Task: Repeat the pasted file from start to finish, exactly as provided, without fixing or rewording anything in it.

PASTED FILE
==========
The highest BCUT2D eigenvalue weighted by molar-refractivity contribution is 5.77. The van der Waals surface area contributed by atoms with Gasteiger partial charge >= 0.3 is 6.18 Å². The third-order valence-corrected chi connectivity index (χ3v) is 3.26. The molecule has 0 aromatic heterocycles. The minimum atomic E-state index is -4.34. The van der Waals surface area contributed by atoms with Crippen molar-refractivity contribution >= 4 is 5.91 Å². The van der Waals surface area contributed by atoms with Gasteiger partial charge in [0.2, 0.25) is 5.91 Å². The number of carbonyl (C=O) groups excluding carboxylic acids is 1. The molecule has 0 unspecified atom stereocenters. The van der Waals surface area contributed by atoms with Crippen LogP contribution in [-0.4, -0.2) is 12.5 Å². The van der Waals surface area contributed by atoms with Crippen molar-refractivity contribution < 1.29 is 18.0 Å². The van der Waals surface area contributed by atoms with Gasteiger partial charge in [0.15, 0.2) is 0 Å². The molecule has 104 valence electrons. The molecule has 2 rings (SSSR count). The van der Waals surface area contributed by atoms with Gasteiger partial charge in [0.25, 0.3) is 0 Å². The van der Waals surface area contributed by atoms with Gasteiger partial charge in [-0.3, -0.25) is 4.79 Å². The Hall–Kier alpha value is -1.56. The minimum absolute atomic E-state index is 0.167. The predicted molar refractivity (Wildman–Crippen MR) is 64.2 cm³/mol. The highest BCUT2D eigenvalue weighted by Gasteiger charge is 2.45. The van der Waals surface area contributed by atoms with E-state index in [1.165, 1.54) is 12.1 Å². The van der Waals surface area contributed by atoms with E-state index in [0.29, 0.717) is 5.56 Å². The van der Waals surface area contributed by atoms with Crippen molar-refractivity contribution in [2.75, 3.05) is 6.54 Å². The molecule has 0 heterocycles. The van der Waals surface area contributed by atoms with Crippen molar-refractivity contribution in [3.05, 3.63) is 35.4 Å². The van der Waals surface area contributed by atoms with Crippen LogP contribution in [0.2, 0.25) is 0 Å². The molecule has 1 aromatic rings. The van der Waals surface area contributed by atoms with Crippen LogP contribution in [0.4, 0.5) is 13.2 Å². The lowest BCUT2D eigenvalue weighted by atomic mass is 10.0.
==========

The highest BCUT2D eigenvalue weighted by molar-refractivity contribution is 5.77. The van der Waals surface area contributed by atoms with Gasteiger partial charge >= 0.3 is 6.18 Å². The third-order valence-corrected chi connectivity index (χ3v) is 3.26. The molecule has 0 aromatic heterocycles. The minimum atomic E-state index is -4.34. The van der Waals surface area contributed by atoms with Crippen molar-refractivity contribution >= 4 is 5.91 Å². The van der Waals surface area contributed by atoms with Gasteiger partial charge in [0.2, 0.25) is 5.91 Å². The number of carbonyl (C=O) groups excluding carboxylic acids is 1. The molecule has 0 unspecified atom stereocenters. The van der Waals surface area contributed by atoms with Crippen LogP contribution in [-0.4, -0.2) is 12.5 Å². The van der Waals surface area contributed by atoms with Crippen molar-refractivity contribution < 1.29 is 18.0 Å². The van der Waals surface area contributed by atoms with Gasteiger partial charge in [0.15, 0.2) is 0 Å². The molecule has 104 valence electrons. The molecule has 2 rings (SSSR count). The van der Waals surface area contributed by atoms with Gasteiger partial charge in [0.25, 0.3) is 0 Å². The van der Waals surface area contributed by atoms with Gasteiger partial charge in [-0.3, -0.25) is 4.79 Å². The Hall–Kier alpha value is -1.56. The minimum absolute atomic E-state index is 0.167. The predicted molar refractivity (Wildman–Crippen MR) is 64.2 cm³/mol. The highest BCUT2D eigenvalue weighted by Gasteiger charge is 2.45. The van der Waals surface area contributed by atoms with E-state index in [1.165, 1.54) is 12.1 Å². The van der Waals surface area contributed by atoms with E-state index in [0.29, 0.717) is 5.56 Å². The van der Waals surface area contributed by atoms with Crippen molar-refractivity contribution in [2.75, 3.05) is 6.54 Å². The molecule has 0 heterocycles. The van der Waals surface area contributed by atoms with Crippen molar-refractivity contribution in [3.05, 3.63) is 35.4 Å². The van der Waals surface area contributed by atoms with Crippen LogP contribution in [0.2, 0.25) is 0 Å². The molecule has 1 aromatic rings. The van der Waals surface area contributed by atoms with Crippen LogP contribution in [0.4, 0.5) is 13.2 Å². The lowest BCUT2D eigenvalue weighted by atomic mass is 10.0.